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Watching box sets with your partner can improve your relationship, finds research

Winter is coming

Olivia Petter
Wednesday 06 September 2017 15:55 BST
(Getty Images)

Sharing your Game of Thrones addiction with your other half could bring you closer together, new research has found.

Couples who watch TV shows and films together will experience a deeper connection through their shared immersion in fictional worlds, the study published in the Journal of Social and Personal Relationships reveals.

The benefits of sharing media were particularly prevalent for couples who lack a shared social network i.e. those who had no mutual friends.

As it turns out, “getting to know” on-screen characters can provide compensation for this deficiency, inducing a similar effect created when couples make new friends together.

“Humans have created shared social experiences through narrative and performance long before the advent of modern media,” explains the study’s lead author, Sarah Gomillion.

“Our findings support the growing evidence that like other forms of narrative, contemporary media benefits people by providing a rich, psychologically meaningful social world,” the psychologist explained.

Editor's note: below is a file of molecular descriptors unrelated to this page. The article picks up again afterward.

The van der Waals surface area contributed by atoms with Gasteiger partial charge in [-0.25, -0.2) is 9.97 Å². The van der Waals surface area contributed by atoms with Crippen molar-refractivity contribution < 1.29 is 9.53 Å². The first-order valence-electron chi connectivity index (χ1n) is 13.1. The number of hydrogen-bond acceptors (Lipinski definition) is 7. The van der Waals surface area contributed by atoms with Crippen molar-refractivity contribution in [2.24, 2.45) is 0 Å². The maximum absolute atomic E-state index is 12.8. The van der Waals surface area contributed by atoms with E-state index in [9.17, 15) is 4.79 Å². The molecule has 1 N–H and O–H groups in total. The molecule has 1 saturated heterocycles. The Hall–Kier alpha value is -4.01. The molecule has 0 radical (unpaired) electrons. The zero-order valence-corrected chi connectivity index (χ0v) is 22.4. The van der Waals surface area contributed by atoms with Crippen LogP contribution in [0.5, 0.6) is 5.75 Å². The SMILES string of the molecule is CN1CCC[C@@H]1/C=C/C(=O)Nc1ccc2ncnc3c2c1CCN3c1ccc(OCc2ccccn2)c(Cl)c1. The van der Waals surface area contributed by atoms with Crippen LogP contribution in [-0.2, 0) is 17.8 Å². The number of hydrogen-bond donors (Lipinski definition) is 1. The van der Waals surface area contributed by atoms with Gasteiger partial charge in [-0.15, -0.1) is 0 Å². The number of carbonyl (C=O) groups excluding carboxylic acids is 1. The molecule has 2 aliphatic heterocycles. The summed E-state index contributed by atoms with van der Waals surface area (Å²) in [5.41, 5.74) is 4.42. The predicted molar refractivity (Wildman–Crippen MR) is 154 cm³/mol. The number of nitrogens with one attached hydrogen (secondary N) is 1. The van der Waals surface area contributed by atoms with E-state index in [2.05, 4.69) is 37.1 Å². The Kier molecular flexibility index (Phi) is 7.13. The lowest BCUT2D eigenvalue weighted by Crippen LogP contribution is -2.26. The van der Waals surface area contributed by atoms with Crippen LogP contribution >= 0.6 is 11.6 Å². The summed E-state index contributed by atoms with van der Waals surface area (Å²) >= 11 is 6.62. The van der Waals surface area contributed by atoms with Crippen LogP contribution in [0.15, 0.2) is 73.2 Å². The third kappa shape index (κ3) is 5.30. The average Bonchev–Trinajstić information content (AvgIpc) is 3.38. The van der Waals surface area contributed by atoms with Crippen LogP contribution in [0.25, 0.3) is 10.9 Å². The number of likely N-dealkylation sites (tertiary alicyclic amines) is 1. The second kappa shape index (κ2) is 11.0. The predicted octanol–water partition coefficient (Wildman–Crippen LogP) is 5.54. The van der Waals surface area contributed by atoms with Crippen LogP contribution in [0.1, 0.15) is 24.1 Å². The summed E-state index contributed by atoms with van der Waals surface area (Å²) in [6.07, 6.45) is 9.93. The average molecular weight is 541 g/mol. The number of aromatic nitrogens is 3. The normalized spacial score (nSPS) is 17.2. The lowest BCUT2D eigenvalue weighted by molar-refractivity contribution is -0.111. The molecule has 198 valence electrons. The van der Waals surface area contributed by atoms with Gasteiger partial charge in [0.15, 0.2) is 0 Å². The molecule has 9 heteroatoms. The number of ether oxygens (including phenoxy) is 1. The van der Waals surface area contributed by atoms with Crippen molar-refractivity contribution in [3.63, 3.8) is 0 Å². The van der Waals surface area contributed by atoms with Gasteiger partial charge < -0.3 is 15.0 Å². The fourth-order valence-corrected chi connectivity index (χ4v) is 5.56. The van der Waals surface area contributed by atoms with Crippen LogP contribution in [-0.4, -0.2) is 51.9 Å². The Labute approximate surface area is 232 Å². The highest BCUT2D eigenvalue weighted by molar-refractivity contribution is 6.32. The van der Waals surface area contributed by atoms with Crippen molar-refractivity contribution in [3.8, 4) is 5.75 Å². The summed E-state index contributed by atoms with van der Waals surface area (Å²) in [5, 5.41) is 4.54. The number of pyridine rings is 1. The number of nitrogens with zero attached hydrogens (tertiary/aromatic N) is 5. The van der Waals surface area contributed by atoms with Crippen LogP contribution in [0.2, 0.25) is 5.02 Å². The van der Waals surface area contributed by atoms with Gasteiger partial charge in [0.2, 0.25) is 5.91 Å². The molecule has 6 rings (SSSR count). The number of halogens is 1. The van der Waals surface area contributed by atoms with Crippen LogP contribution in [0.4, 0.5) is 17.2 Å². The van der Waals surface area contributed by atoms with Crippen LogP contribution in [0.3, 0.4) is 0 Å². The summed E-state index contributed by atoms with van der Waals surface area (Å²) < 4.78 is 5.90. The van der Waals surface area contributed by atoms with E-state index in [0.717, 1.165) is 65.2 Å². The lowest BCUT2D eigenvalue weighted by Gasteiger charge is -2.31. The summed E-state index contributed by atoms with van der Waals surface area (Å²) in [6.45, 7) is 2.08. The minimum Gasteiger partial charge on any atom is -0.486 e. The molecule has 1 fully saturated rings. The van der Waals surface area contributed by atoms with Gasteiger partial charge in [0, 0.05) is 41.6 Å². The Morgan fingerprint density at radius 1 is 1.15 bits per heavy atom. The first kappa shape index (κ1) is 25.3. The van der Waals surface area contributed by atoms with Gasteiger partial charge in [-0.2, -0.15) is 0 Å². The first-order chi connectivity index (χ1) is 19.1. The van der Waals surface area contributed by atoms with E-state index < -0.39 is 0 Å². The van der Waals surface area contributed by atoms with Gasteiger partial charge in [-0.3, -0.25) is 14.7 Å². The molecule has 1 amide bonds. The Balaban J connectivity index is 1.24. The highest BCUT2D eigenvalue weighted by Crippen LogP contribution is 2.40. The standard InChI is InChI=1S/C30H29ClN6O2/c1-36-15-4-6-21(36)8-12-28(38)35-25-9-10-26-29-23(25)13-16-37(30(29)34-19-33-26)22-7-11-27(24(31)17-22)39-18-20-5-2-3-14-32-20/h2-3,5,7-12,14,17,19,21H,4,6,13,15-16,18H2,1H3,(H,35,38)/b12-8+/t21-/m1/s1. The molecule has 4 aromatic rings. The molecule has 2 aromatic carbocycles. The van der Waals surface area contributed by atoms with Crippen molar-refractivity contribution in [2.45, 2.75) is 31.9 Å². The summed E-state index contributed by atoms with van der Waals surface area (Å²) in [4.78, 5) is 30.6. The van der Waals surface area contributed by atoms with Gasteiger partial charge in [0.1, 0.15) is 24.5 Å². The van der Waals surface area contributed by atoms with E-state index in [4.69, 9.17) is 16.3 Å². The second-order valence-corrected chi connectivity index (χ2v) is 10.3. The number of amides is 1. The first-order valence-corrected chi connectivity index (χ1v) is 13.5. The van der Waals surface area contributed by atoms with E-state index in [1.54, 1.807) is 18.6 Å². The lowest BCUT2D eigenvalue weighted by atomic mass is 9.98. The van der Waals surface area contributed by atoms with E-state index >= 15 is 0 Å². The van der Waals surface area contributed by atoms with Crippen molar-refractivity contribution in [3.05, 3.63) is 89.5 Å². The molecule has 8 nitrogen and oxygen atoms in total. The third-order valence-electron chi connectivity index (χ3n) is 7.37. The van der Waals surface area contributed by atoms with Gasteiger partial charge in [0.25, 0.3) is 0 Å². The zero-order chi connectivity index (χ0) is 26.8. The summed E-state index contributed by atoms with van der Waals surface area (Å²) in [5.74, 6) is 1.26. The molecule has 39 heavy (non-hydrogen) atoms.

The research was carried out on 259 students, all of whom were in exclusive romantic relationships. Participants were asked in questionnaires about the quality of their relationships, their mutual friends and their media habits.

Those who had more shared friends rated their relationships more highly, likewise with those who said they consumed TV shows, films and/or book with them. Partners in these highly-rated relationships also reported greater confidence and intimacy.

A second study was conducted on 128 students in romantic relationships, who were asked to reveal how motivated they were to share media with their partner and subsequently rate their relationship. They were also asked to think about how many friends they shared with them.

Participants who lacked real life friends with their partner were more eager to consume media with them, which the study explained could be an example of them intuitively sensing the benefits of this.

“A critical next step for future research is to explore the potential benefits of media for relationships by directly manipulating sharing media with a partner,” the researchers concluded, which failed to address whether or not excessively sharing media would detract couples from real like social experiences and could therefore inhibit their lives in the long run.

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